I just had a check up because I was in a car accident and they straight up told me that they needed specific paperwork because my personal insurance would kick it back when they saw it was in regards to an auto accident, it has to hit the auto insurance first.

        2. Close Bracket*

          I have never been in a workplace where employees don’t take their personal cars to events, including car pooling with other co-workers.

          Your own experience not withstanding, it’s a huge imposition for an employer to expect employees to drive 6+ hours round trip in one day for a work event. Yes, it happens, but it’s not a reasonable expectation. One might even call it weird.

          If Patricia was interested in driving herself, this option should have been discussed upfront and arrangements made for that. Expecting an employee not to blow off prearranged transportation isn’t micromanaging how she gets somewhere. I wouldn’t go so far as to call her insubordinate bc that is quite an escalation. She did waste company money with her carelessness, though, and that is a big deal in and of itself.

        3. Oh So Anon*

          It’s one thing to drive your own car if it’s within your company’s policy to use personal vehicles as is, but it’s insubordinate if you company policy disallows it completely or requires you personally to have additional coverage if you’re driving for work purposes. Having pre-arranged transportation probably means that they’re not down with people driving their own cars for work events without prior approval.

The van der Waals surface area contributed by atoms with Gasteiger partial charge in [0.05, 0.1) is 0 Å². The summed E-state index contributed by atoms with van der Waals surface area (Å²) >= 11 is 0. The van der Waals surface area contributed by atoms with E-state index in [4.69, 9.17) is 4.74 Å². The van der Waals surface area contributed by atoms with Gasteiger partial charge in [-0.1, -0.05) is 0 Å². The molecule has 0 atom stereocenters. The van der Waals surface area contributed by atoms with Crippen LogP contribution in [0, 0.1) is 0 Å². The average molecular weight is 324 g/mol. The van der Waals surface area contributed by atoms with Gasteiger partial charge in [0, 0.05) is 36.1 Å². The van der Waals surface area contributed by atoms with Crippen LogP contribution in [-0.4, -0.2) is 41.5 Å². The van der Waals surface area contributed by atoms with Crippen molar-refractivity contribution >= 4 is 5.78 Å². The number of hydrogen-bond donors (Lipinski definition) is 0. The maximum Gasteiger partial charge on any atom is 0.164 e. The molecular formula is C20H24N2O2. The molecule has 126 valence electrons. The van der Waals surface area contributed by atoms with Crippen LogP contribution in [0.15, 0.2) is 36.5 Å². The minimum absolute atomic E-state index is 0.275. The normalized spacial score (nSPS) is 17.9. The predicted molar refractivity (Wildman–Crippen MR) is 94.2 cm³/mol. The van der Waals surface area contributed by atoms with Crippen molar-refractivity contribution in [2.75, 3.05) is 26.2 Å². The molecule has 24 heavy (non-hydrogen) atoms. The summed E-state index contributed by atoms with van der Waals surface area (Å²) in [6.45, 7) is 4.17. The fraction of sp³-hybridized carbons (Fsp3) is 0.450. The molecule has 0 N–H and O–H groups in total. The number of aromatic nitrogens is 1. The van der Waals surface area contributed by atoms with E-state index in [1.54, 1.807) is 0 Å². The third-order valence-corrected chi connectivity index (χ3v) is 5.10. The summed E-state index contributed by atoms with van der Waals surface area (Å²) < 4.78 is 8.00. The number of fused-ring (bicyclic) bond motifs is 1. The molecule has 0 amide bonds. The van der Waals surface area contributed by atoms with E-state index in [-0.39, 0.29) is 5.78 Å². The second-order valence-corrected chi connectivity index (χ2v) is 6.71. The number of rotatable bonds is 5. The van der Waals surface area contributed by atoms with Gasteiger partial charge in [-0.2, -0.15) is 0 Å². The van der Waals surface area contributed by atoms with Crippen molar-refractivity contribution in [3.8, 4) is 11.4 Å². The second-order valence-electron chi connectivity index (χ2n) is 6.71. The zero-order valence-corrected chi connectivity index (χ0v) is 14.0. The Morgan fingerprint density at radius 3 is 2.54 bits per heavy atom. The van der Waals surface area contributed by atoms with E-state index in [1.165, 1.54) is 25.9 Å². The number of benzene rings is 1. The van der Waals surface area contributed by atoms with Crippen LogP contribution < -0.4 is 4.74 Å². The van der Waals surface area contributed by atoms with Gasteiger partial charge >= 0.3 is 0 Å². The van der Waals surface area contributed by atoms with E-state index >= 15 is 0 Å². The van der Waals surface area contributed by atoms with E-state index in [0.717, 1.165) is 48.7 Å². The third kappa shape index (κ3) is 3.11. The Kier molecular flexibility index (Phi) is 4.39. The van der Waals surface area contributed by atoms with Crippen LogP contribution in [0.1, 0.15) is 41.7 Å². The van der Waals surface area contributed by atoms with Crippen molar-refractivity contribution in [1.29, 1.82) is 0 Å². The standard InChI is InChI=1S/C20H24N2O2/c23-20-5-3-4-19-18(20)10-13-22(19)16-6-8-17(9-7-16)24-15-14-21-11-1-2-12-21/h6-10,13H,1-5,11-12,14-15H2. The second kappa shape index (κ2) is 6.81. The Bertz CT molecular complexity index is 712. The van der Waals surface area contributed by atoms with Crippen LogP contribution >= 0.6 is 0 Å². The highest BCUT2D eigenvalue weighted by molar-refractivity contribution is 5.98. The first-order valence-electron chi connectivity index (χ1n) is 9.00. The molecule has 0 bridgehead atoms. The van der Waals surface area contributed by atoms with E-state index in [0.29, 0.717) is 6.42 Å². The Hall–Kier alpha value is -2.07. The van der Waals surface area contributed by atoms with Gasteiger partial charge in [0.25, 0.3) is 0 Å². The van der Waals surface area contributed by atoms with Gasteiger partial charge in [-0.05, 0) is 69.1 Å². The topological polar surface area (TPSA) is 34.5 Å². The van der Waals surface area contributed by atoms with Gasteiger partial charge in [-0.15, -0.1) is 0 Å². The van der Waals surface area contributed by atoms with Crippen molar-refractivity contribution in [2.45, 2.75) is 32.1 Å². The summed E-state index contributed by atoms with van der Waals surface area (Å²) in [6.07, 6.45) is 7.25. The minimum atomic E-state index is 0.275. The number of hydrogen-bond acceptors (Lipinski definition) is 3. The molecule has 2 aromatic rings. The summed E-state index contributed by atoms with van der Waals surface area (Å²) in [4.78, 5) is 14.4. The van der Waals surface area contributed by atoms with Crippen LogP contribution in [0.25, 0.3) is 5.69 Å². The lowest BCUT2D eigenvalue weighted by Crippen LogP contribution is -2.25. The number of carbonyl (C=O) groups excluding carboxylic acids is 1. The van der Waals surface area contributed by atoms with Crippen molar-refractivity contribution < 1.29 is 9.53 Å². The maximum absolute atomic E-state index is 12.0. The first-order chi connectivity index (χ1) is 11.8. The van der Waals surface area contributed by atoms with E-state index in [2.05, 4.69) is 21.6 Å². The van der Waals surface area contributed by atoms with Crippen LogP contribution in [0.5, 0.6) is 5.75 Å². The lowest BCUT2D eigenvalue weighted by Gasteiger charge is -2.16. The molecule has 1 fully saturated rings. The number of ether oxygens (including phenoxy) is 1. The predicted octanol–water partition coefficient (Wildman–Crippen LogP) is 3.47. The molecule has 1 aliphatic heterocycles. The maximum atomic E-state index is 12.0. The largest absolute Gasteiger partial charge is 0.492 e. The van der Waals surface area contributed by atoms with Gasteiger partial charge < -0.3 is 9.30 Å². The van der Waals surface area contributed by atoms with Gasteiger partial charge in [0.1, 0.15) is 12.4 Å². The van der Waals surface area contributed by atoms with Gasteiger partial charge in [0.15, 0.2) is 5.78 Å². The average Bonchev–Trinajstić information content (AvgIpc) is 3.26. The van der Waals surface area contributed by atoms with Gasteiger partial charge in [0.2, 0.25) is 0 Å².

Insofar as it’s about liability issues, it’s absolutely neither weird nor micromanaging to have requirements around this stuff. Every employer I’ve had has had different requirements around transportation for work duties, but all have expected their employees to follow their rules.

          Depending on her company’s policy, Patricia may have not only wasted money but also opened the company and herself up to serious liabilities if she got in a car accident. That could easily go into worker’s comp and Patricia’s insurer dropping her policy territory.

      5. Seeking Second Childhood*

        We’re all working on different assumptions — I’m hoping OP comes back and says if it’s a short airline flight between the two cities. Or a train or express bus — ie the shuttle would take significantly less time than the personal car did.

      6. Leela*

        I do think there’s an issue where the intern must have felt enormous pressure to comply with Patricia even if she felt really weird about it (I would have felt very weird in her shoes, but would not have felt that I could push back all that much and that it might reflect really poorly on me if I texted management/someone else to ask about it)

      7. Close Bracket*

        The other thing about the shuttle is that the tickets were already bought and paid for. That’s what makes missing it and convincing the person who didn’t miss it to blow it off irresponsible. If the arrangements had been, “Patricia and coworker meet at the shuttle station and buy their tickets,” then carpooling in Patricia’s car instead would not be a big deal (assuming that they still got to the other site on time, that is).

      8. Observer*

        I didn’t say it’s weird. I said it’s inappropriate. I also didn’t mention whether it was more comfortable for the intern or not. Because that’s also not the issue.

        There are a number of possible reasons why they were supposed to take the shuttle. It’s bad enough that Patricia wasted the money for her ticket and didn’t take the shuttle because she was late. Convincing someone else to join in that waste, is easy to understand, but it doesn’t make it appropriate. If nothing else, I’d be willing to be that they both wound up coming later than they would have, which is a problem on its own.

      9. Jaydee*

        If it was actually only 5 minutes it might have been worth it for the intern to ask the shuttle driver if they could wait for Patricia. Like, if she was just a couple blocks away from the shuttle stop. I suspect that she was much more than 5 minutes late.

      10. Jaydee*